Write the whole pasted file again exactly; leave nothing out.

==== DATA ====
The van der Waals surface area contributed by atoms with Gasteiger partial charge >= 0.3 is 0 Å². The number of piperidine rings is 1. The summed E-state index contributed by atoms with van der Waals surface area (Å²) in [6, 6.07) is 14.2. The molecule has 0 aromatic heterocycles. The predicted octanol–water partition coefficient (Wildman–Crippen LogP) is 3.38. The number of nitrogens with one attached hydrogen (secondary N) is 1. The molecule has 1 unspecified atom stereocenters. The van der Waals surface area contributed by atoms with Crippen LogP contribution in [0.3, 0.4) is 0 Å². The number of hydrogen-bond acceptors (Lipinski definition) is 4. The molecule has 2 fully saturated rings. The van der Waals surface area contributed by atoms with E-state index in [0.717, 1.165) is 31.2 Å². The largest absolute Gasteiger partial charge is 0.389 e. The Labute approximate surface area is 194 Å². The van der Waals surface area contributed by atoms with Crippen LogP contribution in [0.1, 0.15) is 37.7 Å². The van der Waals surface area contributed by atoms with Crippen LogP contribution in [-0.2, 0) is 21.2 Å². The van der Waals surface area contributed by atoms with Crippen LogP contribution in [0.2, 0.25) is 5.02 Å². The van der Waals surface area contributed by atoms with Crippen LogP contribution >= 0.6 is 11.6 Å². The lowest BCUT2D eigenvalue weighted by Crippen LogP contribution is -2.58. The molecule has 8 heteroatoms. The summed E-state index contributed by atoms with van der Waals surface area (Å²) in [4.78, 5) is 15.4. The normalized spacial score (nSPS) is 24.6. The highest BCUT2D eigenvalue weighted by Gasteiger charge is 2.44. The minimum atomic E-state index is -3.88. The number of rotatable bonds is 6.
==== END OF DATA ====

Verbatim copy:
The van der Waals surface area contributed by atoms with Gasteiger partial charge >= 0.3 is 0 Å². The number of piperidine rings is 1. The summed E-state index contributed by atoms with van der Waals surface area (Å²) in [6, 6.07) is 14.2. The molecule has 0 aromatic heterocycles. The predicted octanol–water partition coefficient (Wildman–Crippen LogP) is 3.38. The number of nitrogens with one attached hydrogen (secondary N) is 1. The molecule has 1 unspecified atom stereocenters. The van der Waals surface area contributed by atoms with Crippen LogP contribution in [0.3, 0.4) is 0 Å². The number of hydrogen-bond acceptors (Lipinski definition) is 4. The molecule has 2 fully saturated rings. The van der Waals surface area contributed by atoms with E-state index in [0.717, 1.165) is 31.2 Å². The largest absolute Gasteiger partial charge is 0.389 e. The Labute approximate surface area is 194 Å². The van der Waals surface area contributed by atoms with Crippen LogP contribution in [0.1, 0.15) is 37.7 Å². The van der Waals surface area contributed by atoms with Crippen LogP contribution in [-0.2, 0) is 21.2 Å². The van der Waals surface area contributed by atoms with Crippen LogP contribution in [0.2, 0.25) is 5.02 Å². The van der Waals surface area contributed by atoms with Crippen LogP contribution >= 0.6 is 11.6 Å². The lowest BCUT2D eigenvalue weighted by Crippen LogP contribution is -2.58. The molecule has 8 heteroatoms. The summed E-state index contributed by atoms with van der Waals surface area (Å²) in [4.78, 5) is 15.4. The normalized spacial score (nSPS) is 24.6. The highest BCUT2D eigenvalue weighted by Gasteiger charge is 2.44. The minimum atomic E-state index is -3.88. The number of rotatable bonds is 6.